This is a big fat TGIF tune, one of the burdz favourites that is always played at very high volume, and often on loop. Having overdosed on the party political conferences over the past few weeks, it seems pretty appropriate right now. But best of all, the band consists of two very ungirly Canadian burdz, who are good at making noise, wear black a lot and also like soup. Sounds like someone I know. Enjoy.
Torn this week so I’ll let you have both. There’s been a lot of talk about fairness by all these blethering politicians. Personally the burd prefers justice. And while not new, this band are probably far enough below most folk’s radar to justify their inclusion here. I caught them totally by accident at this year’s Wickerman festival and am very glad I did. They performed a blistering set, the dynamic within the current line up was spell binding and the quality of the drumming just mesmerising. And they sing about things that matter.
Next up, more drumming. It’s my thing I’m afraid though don’t ask me to explain how it all started…
I nearly went to see Delta Spirit in Glasgow a couple of weeks ago. I hummed and hawed and eventually decided naw. More fool me. They were outstanding on Jools last week and this track off their new album was simply awesome. Oh, and it features two drummers. Burd nirvana.
At the risk of appearing far too worthy for my own good, justice has been much on my mind this last couple of weeks. Blame the politicians who spout all manner of soundbite variations but rarely speak eloquently or directly about it. What we get instead is much more woolly: “tough but fair” “change our society for good” “we are the optimists and together we will change Britain”, “fairness means giving people what they deserve”. What does any of it mean? Whatever they want it to mean at any given time, probably. So let’s hear from a real leader, a man of true integrity and principle, who understood only too well the meaning of justice and the consequences of injustice:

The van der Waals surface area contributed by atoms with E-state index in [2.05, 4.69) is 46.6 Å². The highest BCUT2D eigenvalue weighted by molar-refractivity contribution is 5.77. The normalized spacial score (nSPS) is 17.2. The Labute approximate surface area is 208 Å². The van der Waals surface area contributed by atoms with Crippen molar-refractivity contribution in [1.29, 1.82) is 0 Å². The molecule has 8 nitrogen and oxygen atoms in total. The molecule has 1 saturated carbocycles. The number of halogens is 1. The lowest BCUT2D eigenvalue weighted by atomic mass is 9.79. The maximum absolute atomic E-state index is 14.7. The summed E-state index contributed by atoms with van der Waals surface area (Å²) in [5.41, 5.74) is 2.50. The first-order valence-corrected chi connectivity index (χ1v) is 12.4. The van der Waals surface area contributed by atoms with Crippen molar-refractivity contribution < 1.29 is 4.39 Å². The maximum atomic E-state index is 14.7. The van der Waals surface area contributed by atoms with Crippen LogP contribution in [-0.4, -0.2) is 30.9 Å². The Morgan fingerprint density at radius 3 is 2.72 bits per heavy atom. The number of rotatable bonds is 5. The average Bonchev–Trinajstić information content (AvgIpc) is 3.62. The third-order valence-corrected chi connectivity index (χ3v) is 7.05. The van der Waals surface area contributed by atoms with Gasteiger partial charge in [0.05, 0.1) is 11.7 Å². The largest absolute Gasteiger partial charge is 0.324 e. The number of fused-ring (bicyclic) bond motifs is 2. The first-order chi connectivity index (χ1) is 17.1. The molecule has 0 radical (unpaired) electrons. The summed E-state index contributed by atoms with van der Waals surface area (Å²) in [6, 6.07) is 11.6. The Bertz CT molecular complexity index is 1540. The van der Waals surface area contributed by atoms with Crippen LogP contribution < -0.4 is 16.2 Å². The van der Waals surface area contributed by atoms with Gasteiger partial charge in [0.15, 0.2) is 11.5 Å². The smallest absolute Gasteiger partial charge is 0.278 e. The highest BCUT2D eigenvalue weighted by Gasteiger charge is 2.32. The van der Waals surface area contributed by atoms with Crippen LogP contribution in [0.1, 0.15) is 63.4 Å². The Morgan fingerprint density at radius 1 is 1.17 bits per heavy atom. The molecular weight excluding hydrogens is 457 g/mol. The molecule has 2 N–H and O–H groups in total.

“…Injustice anywhere is a threat to justice everywhere. We are caught in an inescapable network of mutuality, tied in a single garment of destiny. Whatever affects one directly, affects all indirectly….”
Martin Luther King wrote this in a letter from Birmingham jail in 1963 responding to criticism from other clergymen about civil rights activity in Birmingham, and in particular, about his role as an “outside agitator”. It captures the essence of his philosophy and more widely, that of the civil rights movement. But to get a more rounded understanding, read the whole letter. It is as powerful now, as it was then.
Isn’t it great to be able to switch on the TV and watch our national team play? Though given our last two performances, it remains to be seen just how “enjoyable” Czech Republic v Scotland will be this evening. We will be en famille on the sofa tonight, the saltire is in the window, the beer is in the fridge and my granda’s lucky bunnet will be perched jauntily on the mantelpiece. Every little helps…. Better still, we’ve already had some great Scottish performances and medal wins at the Commonwealth games and in the burdz nest, we’ll be spending much of the weekend cheering on everyone competing in blue and white in Delhi. It’s one of the few opportunities to be truly proud of Scottish sporting achievement and we will be making the most of it. I hope you do too.